There is undoubtedly a growing appetite for simulation exercises that encourage younger generations not only to learn about their communities’ self-government agreements, but also to use these treaties as a tool for addressing broader issues, like climate change and global pandemics.

Time to Build on Yukon’s Pioneering Work

The 11 self-government agreements negotiated so far by Yukon First Nations are groundbreaking, with far-reaching implications for all the territory’s inhabitants. They not only protect but also enhance First Nations culture, economy and lifestyle. Chief Tizya-Tramm has noted that self-government has given Yukon First Nations the tools to address climate change, among many other issues.

A less obvious threat, but one that also needs to be addressed, is the persistent lack of understanding of the meaning of self-government and how it affects everyday lives in First Nations communities. Yukon may be a leader in self-government, but this means little if the rest of Canada is not aware of its achieverments. As Grand Chief Johnston explains: “We are so much further ahead, in regard to not only the advancement of our rights and the protection of our rights — we also have jurisdiction, we have an ability to somewhat create a future for our people.” What’s more, he adds, “we could definitely be a model for the rest of Canada.”[31]

Unfortunately, most of the rest of Canada remains quite unaware of the benefits that self-government brings to First Nations communities. Many Yukon First Nations government leaders have told me of their frustration with the widespread ignor­ance surrounding their landmark agreements. Many point out that, every time they come to Ottawa, they need to remind officials and even ministers how things have changed — that their communities are no longer subject to the Indian Act, but rather are in fact self-governing.

It would be shameful if such ignorance and lack of understanding were allowed to continue. Self-government has been a policy in practice in Yukon for almost 30 years. If Canadians are serious about reconciliation, they need to learn more about First Nations self-government. Lesson one might usefully centre on the lead taken by Yukon and how the territory’s experience could — and should — be the precursor of similarly enlightened modern treaties.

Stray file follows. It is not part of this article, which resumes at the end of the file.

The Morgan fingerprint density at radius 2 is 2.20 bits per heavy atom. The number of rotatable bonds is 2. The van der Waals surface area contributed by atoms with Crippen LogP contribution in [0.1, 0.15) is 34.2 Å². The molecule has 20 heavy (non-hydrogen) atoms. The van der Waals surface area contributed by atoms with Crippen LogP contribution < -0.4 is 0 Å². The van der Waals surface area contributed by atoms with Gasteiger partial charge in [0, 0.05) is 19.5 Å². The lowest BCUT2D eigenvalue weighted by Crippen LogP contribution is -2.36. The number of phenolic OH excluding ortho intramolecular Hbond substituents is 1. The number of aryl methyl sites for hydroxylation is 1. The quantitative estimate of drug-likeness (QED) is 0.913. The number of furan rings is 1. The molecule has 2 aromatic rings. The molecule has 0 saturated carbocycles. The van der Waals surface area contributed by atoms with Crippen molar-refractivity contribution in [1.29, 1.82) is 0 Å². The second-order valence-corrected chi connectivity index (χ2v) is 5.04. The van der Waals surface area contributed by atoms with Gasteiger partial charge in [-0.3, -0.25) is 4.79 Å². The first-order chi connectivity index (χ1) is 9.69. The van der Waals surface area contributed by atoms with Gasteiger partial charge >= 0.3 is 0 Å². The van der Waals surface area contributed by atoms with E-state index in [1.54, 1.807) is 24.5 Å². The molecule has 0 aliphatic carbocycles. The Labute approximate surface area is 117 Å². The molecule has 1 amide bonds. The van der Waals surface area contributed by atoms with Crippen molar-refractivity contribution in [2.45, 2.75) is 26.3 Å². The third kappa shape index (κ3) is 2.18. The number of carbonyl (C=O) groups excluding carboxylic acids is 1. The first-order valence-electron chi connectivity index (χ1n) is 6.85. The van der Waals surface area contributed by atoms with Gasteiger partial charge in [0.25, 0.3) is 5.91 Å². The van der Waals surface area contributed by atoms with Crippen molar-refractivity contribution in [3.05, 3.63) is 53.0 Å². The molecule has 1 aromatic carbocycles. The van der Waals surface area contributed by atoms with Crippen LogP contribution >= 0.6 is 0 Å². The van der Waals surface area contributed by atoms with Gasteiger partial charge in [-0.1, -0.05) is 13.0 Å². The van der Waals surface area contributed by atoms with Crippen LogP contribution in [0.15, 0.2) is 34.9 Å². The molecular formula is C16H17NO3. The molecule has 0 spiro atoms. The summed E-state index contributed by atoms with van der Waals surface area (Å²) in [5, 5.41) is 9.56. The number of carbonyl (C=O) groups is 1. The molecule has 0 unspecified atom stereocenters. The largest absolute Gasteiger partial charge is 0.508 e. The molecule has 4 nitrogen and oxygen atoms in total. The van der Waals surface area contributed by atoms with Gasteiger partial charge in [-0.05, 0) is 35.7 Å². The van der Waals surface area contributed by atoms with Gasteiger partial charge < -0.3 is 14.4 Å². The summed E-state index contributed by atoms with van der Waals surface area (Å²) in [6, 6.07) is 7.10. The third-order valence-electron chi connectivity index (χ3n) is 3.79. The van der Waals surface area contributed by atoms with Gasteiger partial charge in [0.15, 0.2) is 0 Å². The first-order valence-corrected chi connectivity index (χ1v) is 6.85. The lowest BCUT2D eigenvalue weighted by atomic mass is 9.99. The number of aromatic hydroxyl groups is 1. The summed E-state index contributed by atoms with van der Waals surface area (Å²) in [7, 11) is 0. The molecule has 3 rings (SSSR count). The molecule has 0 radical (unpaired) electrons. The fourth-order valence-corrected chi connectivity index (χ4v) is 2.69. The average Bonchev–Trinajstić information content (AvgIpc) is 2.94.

[1]   See G. Slowey, “Energy Development in the Arctic: A Fine Balance?” paper prepared for the Arctic Energy Summit Technology Conference, 2007, https://yorku.academia.edu/GabrielleSlowey. See slso G. Slowey, “The Yukon: A New Era of First Nations Governance and Intergovernmental Relations,” in Transforming Provincial Politics: The Political Economy of Canada’s Provinces and Territories in the Neoliberal Era, ed. B Evans and C. Smith (Toronto: University of Toronto Press, 2015).

[2]   Yukon, “Agreements with First Nations,” 2021, https://yukon.ca/en/agreements-first-nations#modern-treaties-comprehensive-land-claims-agreements.

[3]   Yukon, along with parts of the Northwest Territories (including what is now Nunavut), British Columbia, and northern Quebec and Labrador were the only regions in Canada with no treaty relationship with the Crown.

[4]   Ta’an Kwä​ch’än Council, “A Short History of the Ta’an Kwä​ch’än,” https://taan.ca/history.

[5]   Indigenous Corporate Training Inc., “Indigenous Veterans: Equals on the Battlefields, But Not at Home,” blog, November 2, 2020, https://www.ictinc.ca/blog/aboriginal-veterans.

[6]   Champagne and Aishik First Nations, “Our History: What Does Self-Government Mean?” https://cafn.ca/about/history-of-cafn.

[7]   This means that clan membership was decided by the mother’s lineage and women played key roles in governance (for example, leadership selection, transfer of power).

[8]   Calder et al. v. Attorney-General of British Columbia, 1973, S.C.R. 313.

[9]   In effect, the White Paper proposed the abolition of the Department of Indian Affairs, the transferral of all responsibilities for Indians to the provinces and the abolition of Indian status. The proposals were floated and ultimately withdrawn in the face of staunch opposition launched by Indigenous peoples across the country.

[10] Council of Yukon First Nations, Together Today for Our Children Tomorrow: A Statement of Grievances and an Approach to Settlement by the Yukon Indian People (Whitehorse: The Council for Yukon Indians, 1977), https://cyfn.ca/agreements/.

[11] Council of Yukon First Nations, “History of Land Claims,” www.cyfn.ca/history/history-of-land claims.

[12] Slowey, “The Yukon,” 372.

[13] Canada, “Yukon Land Claims and Self-Government Agreements — Tri-annual Report 2004-2007,” https://www.rcaanc-cirnac.gc.ca/eng/1100100030610/1542809362878.

[14] All the First Nations use the Umbrella Final Agreement as a template for their agreement, so all of the final agreements are highly similar.

[15] For example, property ownership is fee simple absolute, sometimes called a freehold, which means that the owner or owners can do whatever they like with the property, subject only to encumbrances like liens or local guidelines, such as zoning, taxation or criminal laws.

[16] D. Joe, “History of the Yukon Land Claims Process and the Spirit and Intent of the Agreements,” http://www.bctreaty.ca/sites/default/files/Dave%20Joe%20-%20Yukon%20Experience.pdf.